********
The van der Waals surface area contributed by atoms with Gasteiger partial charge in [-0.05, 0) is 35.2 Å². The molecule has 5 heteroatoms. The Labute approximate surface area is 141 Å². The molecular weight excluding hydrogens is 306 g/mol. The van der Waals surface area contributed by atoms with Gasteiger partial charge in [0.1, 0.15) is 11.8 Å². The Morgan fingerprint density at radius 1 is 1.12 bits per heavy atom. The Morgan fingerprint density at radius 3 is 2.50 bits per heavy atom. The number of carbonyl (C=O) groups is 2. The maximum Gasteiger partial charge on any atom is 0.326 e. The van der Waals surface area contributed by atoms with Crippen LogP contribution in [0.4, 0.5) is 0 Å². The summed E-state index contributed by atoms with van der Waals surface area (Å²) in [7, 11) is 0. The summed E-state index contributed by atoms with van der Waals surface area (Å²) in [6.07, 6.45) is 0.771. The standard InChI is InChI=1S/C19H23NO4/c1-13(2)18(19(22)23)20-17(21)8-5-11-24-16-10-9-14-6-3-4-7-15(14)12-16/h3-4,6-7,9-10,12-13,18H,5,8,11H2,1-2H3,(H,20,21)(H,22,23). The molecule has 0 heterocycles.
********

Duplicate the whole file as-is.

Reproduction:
The van der Waals surface area contributed by atoms with Gasteiger partial charge in [-0.05, 0) is 35.2 Å². The molecule has 5 heteroatoms. The Labute approximate surface area is 141 Å². The molecular weight excluding hydrogens is 306 g/mol. The van der Waals surface area contributed by atoms with Gasteiger partial charge in [0.1, 0.15) is 11.8 Å². The Morgan fingerprint density at radius 1 is 1.12 bits per heavy atom. The Morgan fingerprint density at radius 3 is 2.50 bits per heavy atom. The number of carbonyl (C=O) groups is 2. The maximum Gasteiger partial charge on any atom is 0.326 e. The van der Waals surface area contributed by atoms with Crippen LogP contribution in [0.4, 0.5) is 0 Å². The summed E-state index contributed by atoms with van der Waals surface area (Å²) in [7, 11) is 0. The summed E-state index contributed by atoms with van der Waals surface area (Å²) in [6.07, 6.45) is 0.771. The standard InChI is InChI=1S/C19H23NO4/c1-13(2)18(19(22)23)20-17(21)8-5-11-24-16-10-9-14-6-3-4-7-15(14)12-16/h3-4,6-7,9-10,12-13,18H,5,8,11H2,1-2H3,(H,20,21)(H,22,23). The molecule has 0 heterocycles.